The solution: As Christians, we should make it a regular practice to consult the Scriptures for guidance and help in times of need. We must learn to interpret our world through the Word of God. The Scriptures are our map, and in them the Lord has graciously unfolded the way we are to take during our earthly pilgrimage. How should the Christian respond during hard times? The Biblical response to hardship includes seven components.

Reading. It is important that Christians search the Bible daily. Through the Scriptures the Holy Spirit speaks to us, calling us to daring faith, holy living, and spiritual conquest. “Stand therefore, having your loins girt about with truth, and having on the breastplate of righteousness. … And take … the sword of the Spirit, which is the word of God” (Eph. 6:14, 17).

Prayer. When hard times strike, we can petition God, our Father. We can ask Him to help us in and through rough times. “If any of you lack wisdom, let him ask of God, that giveth to all men liberally, and upbraideth not; and it shall be given him” (James 1:5). “Call unto me, and I will answer thee, and shew thee great and mighty things, which thou knowest not” (Jer. 33:3). Conflicts can sometimes be averted by prayer (cf. Jer. 26:19).

Confession. Sometimes we have conflicts as a consequence of our own disobedience to the Lord. When this is the case, it is necessary to confess any known sin in order to restore fellowship with the Lord (1 John 1:9). This necessary step prepares us spiritually and positionally to approach the Lord with our concerns.

Counsel. Seek advice from a godly, mature individual whose life is marked by identification with fundamental Christianity and demonstration of the authority of Scripture.

Obedience. Determine to obey the Word of God (Ps. 119:9). Do right regardless of your outward circumstances. “Resist the devil, and he will flee from you” (James 4:7).

Fasting. Sometimes we should fast when we are facing trials, temptations, or conflicts. Abstinence from food is a spiritual exercise of self-denial. It indicates a total submission to the will of God. Fasting can help us gain the strength needed to overcome the wiles of the Devil (Luke 4:1ff; cf. Mark 9:29; 1 Cor. 7:5; 2 Cor. 6:5; 11:27). This Spirit-directed exercise should always be coupled with prayer.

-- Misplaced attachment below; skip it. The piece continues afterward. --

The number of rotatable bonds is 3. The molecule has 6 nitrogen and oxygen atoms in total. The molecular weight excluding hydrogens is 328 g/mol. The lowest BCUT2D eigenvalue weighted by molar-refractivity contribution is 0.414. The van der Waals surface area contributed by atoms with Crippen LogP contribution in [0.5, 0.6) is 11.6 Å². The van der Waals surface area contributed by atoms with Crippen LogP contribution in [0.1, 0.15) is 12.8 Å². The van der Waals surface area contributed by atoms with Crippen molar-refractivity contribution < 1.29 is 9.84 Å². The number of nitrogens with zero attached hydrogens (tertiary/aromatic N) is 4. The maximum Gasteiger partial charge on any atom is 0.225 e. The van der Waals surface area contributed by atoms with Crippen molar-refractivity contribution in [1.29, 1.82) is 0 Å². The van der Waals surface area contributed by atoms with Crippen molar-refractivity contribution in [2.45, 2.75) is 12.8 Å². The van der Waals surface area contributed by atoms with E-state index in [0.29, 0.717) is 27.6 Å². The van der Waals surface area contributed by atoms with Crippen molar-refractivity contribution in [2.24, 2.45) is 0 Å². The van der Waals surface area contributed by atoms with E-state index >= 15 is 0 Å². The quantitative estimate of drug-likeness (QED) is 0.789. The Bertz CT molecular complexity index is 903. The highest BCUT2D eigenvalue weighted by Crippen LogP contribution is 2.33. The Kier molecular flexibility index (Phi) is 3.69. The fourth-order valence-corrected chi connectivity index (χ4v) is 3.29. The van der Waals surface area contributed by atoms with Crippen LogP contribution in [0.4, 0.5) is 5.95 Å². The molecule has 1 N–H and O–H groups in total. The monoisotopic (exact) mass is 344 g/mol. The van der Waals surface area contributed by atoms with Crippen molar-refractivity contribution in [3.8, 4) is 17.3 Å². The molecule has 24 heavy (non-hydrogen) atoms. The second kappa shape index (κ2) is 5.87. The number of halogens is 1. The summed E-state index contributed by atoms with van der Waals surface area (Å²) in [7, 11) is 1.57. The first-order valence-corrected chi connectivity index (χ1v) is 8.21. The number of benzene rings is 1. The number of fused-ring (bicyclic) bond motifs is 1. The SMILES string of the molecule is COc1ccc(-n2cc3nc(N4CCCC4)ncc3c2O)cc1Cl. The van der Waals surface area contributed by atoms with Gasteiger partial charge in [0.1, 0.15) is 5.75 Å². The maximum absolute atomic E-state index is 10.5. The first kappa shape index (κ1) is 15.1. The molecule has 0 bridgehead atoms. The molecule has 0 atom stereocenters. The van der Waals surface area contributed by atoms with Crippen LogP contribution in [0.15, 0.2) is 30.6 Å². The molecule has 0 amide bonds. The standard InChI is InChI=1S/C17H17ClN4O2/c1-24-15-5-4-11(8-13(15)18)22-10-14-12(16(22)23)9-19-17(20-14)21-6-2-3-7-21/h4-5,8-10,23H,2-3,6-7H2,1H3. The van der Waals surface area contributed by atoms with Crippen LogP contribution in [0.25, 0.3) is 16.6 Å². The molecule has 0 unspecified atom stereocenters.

Thanksgiving. “In everything give thanks: for this is the will of God in Christ Jesus concerning you” (1 Thess. 5:18). Use the problem to your spiritual advantage. “Be careful for nothing; but in everything by prayer and supplication with thanksgiving let your requests be made known unto God. And the peace of God, which passeth all understanding, shall keep your hearts and minds through Christ Jesus” (Phil. 4:6-7).

As the return of Christ approaches, Christians will face greater and greater trials and conflicts from the world. During these days of impending persecution, it is crucial that we respond in a way that glorifies the Lord, for trials of faith are productive only if we respond to them properly. Difficulties may assail a believer, but they have the potential to identify and banish from our lives those impurities that impair growth and service.

In suffering, the child of God becomes a partaker of Christ’s suffering. Christians, therefore, ought not be astonished about fiery trials and earthly conflicts. Joy in the life of the Christian does not come as a result of external conditions but as a result of confidence in the Lord.

At the time of original publication, Kathleen Barbee, MRE, was an Administrative Assistant at Duke University Medical Center and an active member of Calvary Baptist Church in Carrboro, North Carolina.

(Originally published in FrontLine • July/August 1999. Click here to subscribe to the magazine.)